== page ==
Some commentary on how I turn my sketchbook pages into finished painting and ideas for doing the same with yours.
For starters this pencil sketch in A5 sketchbook, made whilst I sat watching the comings and goings of a small, lovely, Scottish harbour town. See the Skye ferry at anchor?
|Note darker use of pencil in areas closer to the front of the drawing, only lighter pencil used in the furthest off areas. Do this to give greater depth to your sketch.
I had intended a possible large painting (really large for me) of this scene (hasn't happened yet) but wanted first to try out my composition and colour ideas. Using what I had in my sketchbook I drew out the same scene with a bit more detail and on a larger scale (24x48cm).
I used thick watercolour paper (nearly the thickness of mountboard) as I knew I wanted to paint the watercolour on quite richly and thickly for a bold final scene. I used really thick watercolour paper (weight - 640gsm) as it means you can apply loads of paint and water with very little buckling of the paper. It does seem expensive but I buy very large sheets then cut them down to size.
|To achieve the same depth as in my sketchbook page I mostly put my areas of darkest paint towards the front of the scene. Almost-black paint did sneak in on the hull of that second CalMac ferry though.
A place I've known well, since fairly early childhood. A good location for family cycles or (long) walks from home, then later in my teens a place for gradually getting into birdwatching with my friend Chris.
More recently, over a period of some days I cycled down there and made these A3 ish watercolour paintings and lots of pages of bird sketches in pencil.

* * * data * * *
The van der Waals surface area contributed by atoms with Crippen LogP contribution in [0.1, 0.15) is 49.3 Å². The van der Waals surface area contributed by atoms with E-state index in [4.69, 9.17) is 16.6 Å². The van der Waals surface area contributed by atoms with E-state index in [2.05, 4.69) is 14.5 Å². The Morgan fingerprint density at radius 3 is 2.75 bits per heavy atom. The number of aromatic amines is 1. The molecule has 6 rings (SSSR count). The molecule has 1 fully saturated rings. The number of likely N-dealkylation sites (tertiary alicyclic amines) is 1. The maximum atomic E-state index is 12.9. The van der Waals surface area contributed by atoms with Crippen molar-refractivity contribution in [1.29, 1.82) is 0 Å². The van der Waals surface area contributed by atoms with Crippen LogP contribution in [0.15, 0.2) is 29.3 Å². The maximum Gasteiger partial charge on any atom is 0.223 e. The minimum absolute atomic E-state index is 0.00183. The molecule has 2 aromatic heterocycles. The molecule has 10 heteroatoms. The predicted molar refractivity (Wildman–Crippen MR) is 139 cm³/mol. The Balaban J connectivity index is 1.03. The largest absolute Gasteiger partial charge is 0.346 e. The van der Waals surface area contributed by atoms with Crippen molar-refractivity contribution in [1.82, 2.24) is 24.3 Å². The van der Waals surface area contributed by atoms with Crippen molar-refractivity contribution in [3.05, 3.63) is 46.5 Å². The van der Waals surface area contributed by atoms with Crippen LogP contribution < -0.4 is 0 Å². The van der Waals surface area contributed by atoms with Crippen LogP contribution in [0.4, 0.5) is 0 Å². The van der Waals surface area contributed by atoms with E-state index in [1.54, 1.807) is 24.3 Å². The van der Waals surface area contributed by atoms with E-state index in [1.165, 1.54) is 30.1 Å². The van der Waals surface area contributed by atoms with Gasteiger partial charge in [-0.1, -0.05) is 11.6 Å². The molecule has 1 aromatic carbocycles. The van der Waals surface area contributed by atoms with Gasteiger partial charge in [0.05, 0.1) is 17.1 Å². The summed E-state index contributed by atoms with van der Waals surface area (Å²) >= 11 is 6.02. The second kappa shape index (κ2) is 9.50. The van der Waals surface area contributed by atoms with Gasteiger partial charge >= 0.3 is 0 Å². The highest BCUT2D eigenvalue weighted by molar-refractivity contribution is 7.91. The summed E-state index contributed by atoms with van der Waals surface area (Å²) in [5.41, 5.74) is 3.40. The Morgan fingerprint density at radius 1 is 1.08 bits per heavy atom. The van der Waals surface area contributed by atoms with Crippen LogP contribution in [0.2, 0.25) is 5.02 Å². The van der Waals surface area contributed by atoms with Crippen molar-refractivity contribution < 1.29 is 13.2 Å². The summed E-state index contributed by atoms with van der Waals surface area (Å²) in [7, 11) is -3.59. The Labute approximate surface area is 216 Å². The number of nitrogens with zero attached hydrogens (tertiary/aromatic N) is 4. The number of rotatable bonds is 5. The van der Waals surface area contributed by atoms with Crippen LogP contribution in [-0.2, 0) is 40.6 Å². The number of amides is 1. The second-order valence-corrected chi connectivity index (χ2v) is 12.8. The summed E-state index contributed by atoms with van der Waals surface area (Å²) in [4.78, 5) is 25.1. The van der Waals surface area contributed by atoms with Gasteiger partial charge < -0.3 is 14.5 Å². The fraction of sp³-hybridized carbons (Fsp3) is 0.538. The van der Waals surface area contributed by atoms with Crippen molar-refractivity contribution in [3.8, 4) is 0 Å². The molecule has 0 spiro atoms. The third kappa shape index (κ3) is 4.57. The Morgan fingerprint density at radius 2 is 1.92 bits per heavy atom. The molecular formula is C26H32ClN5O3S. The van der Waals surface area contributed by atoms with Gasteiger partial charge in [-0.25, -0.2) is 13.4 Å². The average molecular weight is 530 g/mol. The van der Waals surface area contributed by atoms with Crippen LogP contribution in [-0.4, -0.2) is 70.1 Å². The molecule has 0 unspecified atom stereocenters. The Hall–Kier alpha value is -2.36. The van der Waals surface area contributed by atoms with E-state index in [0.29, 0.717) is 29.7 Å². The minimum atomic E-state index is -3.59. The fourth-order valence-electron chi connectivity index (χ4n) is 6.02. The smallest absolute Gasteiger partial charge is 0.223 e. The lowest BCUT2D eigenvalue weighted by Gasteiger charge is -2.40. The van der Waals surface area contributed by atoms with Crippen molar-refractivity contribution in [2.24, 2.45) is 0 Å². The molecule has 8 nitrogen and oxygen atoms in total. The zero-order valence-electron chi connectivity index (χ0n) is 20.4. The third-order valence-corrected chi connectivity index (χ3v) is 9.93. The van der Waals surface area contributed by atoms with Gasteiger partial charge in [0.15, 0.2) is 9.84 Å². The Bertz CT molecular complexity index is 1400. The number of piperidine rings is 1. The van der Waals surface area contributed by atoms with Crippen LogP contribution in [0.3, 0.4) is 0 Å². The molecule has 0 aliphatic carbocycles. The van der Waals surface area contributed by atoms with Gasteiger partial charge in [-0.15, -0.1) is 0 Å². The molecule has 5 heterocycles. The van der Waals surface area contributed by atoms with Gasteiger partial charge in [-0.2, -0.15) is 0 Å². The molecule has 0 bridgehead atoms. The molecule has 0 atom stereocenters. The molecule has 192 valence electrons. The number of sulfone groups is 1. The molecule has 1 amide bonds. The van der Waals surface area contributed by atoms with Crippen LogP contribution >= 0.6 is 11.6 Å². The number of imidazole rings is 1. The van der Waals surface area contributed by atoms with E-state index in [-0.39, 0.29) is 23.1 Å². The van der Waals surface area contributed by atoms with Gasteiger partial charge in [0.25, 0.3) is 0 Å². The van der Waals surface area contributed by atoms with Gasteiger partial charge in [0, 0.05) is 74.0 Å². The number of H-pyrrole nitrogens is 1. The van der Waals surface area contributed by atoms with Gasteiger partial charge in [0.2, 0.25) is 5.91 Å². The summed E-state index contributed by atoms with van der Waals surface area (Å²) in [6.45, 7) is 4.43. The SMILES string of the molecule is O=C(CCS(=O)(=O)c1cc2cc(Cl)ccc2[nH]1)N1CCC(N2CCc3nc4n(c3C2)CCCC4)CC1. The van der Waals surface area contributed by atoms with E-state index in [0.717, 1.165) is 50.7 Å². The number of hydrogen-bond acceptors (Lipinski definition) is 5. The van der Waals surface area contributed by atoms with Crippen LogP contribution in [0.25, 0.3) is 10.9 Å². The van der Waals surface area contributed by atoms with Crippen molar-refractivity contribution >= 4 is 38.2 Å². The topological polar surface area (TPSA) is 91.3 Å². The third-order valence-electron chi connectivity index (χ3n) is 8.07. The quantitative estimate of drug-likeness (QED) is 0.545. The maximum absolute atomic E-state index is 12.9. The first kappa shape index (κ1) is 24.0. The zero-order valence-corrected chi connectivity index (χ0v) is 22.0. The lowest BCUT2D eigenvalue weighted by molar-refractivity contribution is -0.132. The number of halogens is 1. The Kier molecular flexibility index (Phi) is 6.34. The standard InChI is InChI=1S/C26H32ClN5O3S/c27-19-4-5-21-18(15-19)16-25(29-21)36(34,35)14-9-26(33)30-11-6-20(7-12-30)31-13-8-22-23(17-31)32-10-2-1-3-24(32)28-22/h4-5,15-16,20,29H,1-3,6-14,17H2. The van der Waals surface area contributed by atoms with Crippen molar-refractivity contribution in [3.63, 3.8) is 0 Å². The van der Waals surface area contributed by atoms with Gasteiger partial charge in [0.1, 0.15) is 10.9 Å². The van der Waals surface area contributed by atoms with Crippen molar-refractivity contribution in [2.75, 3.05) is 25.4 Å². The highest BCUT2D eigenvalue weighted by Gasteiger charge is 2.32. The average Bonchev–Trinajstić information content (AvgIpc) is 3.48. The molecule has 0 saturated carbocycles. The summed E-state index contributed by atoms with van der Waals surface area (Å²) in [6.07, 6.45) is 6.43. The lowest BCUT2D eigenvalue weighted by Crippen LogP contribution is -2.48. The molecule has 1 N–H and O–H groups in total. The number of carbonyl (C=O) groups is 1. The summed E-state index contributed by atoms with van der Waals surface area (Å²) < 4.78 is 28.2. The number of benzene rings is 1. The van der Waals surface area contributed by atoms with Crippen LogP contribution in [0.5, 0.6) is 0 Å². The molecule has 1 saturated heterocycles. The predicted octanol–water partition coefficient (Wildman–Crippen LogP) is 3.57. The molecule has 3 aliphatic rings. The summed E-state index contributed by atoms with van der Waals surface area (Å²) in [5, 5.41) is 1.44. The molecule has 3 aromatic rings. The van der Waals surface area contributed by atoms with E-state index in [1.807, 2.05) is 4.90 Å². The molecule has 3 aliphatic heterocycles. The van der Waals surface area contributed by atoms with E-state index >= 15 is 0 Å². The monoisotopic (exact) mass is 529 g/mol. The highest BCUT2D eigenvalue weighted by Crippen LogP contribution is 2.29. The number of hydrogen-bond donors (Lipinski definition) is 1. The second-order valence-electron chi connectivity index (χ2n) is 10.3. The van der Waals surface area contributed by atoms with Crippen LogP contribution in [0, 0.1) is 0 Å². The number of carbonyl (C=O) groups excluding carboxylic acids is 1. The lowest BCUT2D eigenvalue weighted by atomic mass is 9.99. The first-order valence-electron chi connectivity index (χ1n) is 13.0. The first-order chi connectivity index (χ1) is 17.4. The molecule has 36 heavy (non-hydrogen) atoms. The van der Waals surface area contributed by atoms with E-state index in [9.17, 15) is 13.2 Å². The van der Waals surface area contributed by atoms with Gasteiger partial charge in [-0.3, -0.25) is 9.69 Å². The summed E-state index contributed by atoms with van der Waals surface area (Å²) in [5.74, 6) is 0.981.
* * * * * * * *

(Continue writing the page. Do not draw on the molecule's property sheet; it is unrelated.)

For the two watercolours I tried painting directly onto the paper, no pencil drawing first, not even for the castle. Sometimes tricky but I really recommend trying it for a sometimes more exciting, 'free-er', looser end result.
|The final painting in this series,a bit larger and combining different elements from various parts of the sketches and paintings above.
Earthquake House, Comrie
|I chose my preferred composition then worked up this more detailed drawing
|and the final painting became this. Different again!
Spot the fox (easy). Spot the figure (a bit harder). Spot the owl (hardest - I can't quite remember!)
I prefer to work from real life. Most exciting is to paint outdoors, directly from life, but often I make sketches and watercolours outdoors then turn them into acrylic or oil paintings back in my studio.
Now and again I need or wish to work solely from photographs. When this happens I first sit and look at the photos for a long time, trying to imagine myself there. Then I make quick sketches from those photos, again, whilst trying to imagine actually being there, When it comes to making the painting I try to refer mostly to the sketches I've made from the photos, not to the photos themselves. It doesn't always work like this but it's what I aim for.
This small acrylic painting of an Aberdeenshire wood was made in this way. I knew the wood well but hadn't been up recently and hadn't ever sketched in it. I used these two and lots of other photos I had, made a pencil and watercolour sketch from them then used that to paint the final acrylic.
|think about adding a detail in the very foreground of your artworks, it can add so much to the scene.
On a camping trip with Jennifer in our early years. I made this sketch on the spot outside Balvenie Castle then later turned it into two different paintings. One large (for me) at 60x60cm, acrylic on deep edged wooden board. One small, maybe 14x14cm. One I wanted to be bold and dramatic, the other more mysterious and misty.
How different the same location (or ornament on your windowsill) can look in different weathers/seasons/times of day... Try painting the same thing lots of times. Like Monet with his haystacks.
Seven Snow Hares
|roe deer in blue felt tip pen, hares in grey felt tip pen, 8x12cm mini sketchbook.
These hares were sketched one winter evening up on the fields above where I live. When we're lucky enough to have snow it gives brilliant opportunity to watch night time wildlife. The whole land and sky was illuminated and I could clearly see these hares as they dug through snow to get at any plantlife below.
Using the sketches I came up with this A5 acrylic painting. I decided to make the final painting lighter than the actual scene had been, more approaching-end-of-day than winter night. You can do that in art.
|seven snow hares, acrylic, 15x21cm
Some time later back in my studio I used these sketches plus photos I took in the same area during daylight to sharpen my memories of the event and come up with this painting: